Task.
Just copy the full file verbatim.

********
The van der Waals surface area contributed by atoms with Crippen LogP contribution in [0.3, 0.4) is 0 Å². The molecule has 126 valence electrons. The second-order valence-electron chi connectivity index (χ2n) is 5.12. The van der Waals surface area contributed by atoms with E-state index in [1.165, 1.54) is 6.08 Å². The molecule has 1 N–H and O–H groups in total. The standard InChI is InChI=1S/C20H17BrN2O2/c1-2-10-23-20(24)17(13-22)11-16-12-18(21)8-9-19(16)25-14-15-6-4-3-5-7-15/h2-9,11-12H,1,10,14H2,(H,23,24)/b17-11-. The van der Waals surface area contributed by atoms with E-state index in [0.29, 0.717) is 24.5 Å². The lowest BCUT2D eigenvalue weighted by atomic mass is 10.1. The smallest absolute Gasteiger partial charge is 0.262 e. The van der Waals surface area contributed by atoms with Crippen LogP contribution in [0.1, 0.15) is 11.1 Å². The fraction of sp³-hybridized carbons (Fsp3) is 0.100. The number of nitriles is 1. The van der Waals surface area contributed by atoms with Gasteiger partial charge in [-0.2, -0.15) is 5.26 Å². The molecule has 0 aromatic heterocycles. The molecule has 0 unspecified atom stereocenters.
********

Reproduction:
The van der Waals surface area contributed by atoms with Crippen LogP contribution in [0.3, 0.4) is 0 Å². The molecule has 126 valence electrons. The second-order valence-electron chi connectivity index (χ2n) is 5.12. The van der Waals surface area contributed by atoms with E-state index in [1.165, 1.54) is 6.08 Å². The molecule has 1 N–H and O–H groups in total. The standard InChI is InChI=1S/C20H17BrN2O2/c1-2-10-23-20(24)17(13-22)11-16-12-18(21)8-9-19(16)25-14-15-6-4-3-5-7-15/h2-9,11-12H,1,10,14H2,(H,23,24)/b17-11-. The van der Waals surface area contributed by atoms with E-state index in [0.29, 0.717) is 24.5 Å². The lowest BCUT2D eigenvalue weighted by atomic mass is 10.1. The smallest absolute Gasteiger partial charge is 0.262 e. The van der Waals surface area contributed by atoms with Crippen LogP contribution in [0.1, 0.15) is 11.1 Å². The fraction of sp³-hybridized carbons (Fsp3) is 0.100. The number of nitriles is 1. The van der Waals surface area contributed by atoms with Gasteiger partial charge in [-0.2, -0.15) is 5.26 Å². The molecule has 0 aromatic heterocycles. The molecule has 0 unspecified atom stereocenters.